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The National Hockey League’s New Year’s Day spectacle lived up to the hype and then some at The Big House. Playing in front of a historically large crowd, the Toronto Maple Leafs earned the two points in a regular season clash that proved to be so much more. Though Tyler Bozak‘s shootout winner may have disappointed the tens of thousands of Red Wings fans packed into Michigan Stadium, it was a fitting end to a magnificent afternoon.
Clad in gorgeous throwback sweaters, the Toronto Maple Leafs and Detroit Red Wings marched out together in front of more than 100,000 spectators, and it soon became apparent that both teams needed some time to adjust to the big stage.
With outdoor experience gained at Wrigley Field in 2009, the Red Wings settled into the snowy scene first. Outshooting their Atlantic Division rivals 15-3 in the first period, the Wings had nearly all of the quality scoring chances. Though both teams moved the puck cautiously and struggled to utilize the full width of the ice, Detroit had little trouble plowing straight into the slot.
Controlling all of the quality real estate early on, Detroit seemed destined to take the lead. However, Toronto’s Jonathan Bernier was up to every challenge. Sporting a tuque over his mask, Bernier confidently slammed the door throughout the period. He was especially strong rejecting a Daniel Cleary one-time attempt at the edge of the crease that seemed certain to light the lamp.
The Toronto skaters gained ground after the first intermission, but Detroit still edged in front 13 minutes into the middle frame. Hung out to dry by a bad change, Leafs defender Jake Gardiner was victimized by the Swedish duo of Henrik Zetterberg and Daniel Alfredsson who sprung a lethal 2-on-1. Zetterberg’s centering pass failed to find Alfredsson’s stick, but it still managed to launch off the veteran’s skate blade into the back of the net.
Randy Carlyle‘s Maple Leafs took energy from their deficit, tilting the ice towards Red Wing goalie Jimmy Howard. Toronto’s James Van Riemsdyk became a menace around the crease for the rest of the period. A former Maine Black Bear, Howard rejected the UNH alum on a pair of threatening chances. However when a third attempt on goal was stoned, the three-time Winter Classic participant emphatically batted the rebound out of the air and into the net.
Firmly in control of proceedings, the Maple Leafs struck again early in the third. Leafs captain Dion Phaneuf launched a blast from the point, and Tyler Bozak tipped it underneath Howard’s glove from the edge of the crease.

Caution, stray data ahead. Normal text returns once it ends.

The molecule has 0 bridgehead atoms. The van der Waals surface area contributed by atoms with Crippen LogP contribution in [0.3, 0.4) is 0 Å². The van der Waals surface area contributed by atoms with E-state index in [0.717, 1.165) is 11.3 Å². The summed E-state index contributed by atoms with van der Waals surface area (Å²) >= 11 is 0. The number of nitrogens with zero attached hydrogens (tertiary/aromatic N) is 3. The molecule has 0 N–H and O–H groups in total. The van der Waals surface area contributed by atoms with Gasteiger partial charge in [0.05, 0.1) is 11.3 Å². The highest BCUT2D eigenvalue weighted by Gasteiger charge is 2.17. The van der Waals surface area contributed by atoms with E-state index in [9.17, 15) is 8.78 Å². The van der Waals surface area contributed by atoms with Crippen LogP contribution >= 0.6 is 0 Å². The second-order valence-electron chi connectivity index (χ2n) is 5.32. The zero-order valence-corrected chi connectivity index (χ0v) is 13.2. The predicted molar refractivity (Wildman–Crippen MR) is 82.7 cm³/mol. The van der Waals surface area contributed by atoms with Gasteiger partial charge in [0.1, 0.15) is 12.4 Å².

As if inspired by Phaneuf’s suggestion, both teams began to frantically hurl pucks towards the front of the net for the remainder of regulation. That strategy finally paid off for Detroit following a mid-period break, during which the teams swapped ends.
With just five and a half minutes remaining, Brendan Smith shoveled the puck out of the corner with a backhand whack, and former Michigan State Spartan Justin Abdelkader crashed to the front of the net to direct it home. The goal was the second blemish on a brilliant day for Jonathan Bernier, who made 41 saves prior to the shootout.
Gustav Nyquist nearly snatched a late-winner for Detroit, but he failed to see Henrik Zetterberg begging for the puck in the slot after curling out of a near-breakaway. Instead, he tossed the puck wide of Bernier’s net with his back to the goal, and time expired.
Cody Franson rung the iron in the extra session, but the Toronto defenseman could not prevent the game from going the distance. Like the first Winter Classic back in 2008, this one was meant to be decided in a shootout.
Perhaps further removed from his pond-hockey days than most of today’s competitors at 41-years-old, Daniel Alfredsson failed to score on the first attempt. Moments before being named to the US Olympic team, Jimmy Howard then refused to let Sochi teammate James Van Riemsdyk beat him for a second time on the day
The deadlock was broken by Pavel Datsyuk. Four years after scoring in his first Winter Classic, Datsyuk lived up to his reputation as a shootout wizard with a nifty goal. Joffrey Lupul then leveled the score once again with a dead-pan wrister through Howard’s five hole.
Tomas Tatar‘s move was spoiled by the snow, which tugged the puck off his tape amidst an elaborate stick-handling display. Tyler Bozak then coolly fired the puck by Howard’s blocker to end it.
The win was Toronto’s third straight and moved the Maple Leafs past the Red Wings in the Atlantic Division standings. At the end of the day it almost seems silly that the whole extravagant event amounted only to the difference between fourth and fifth place in a division with forty games left on the schedule, but that’s the magic of the Winter Classic. It’s a celebration of a simple game played for its own sake. It wasn’t an all-star game. There was no trophy on the line. It was just a perfect afternoon to play some hockey, and boy, did Toronto and Detroit give us a great game.
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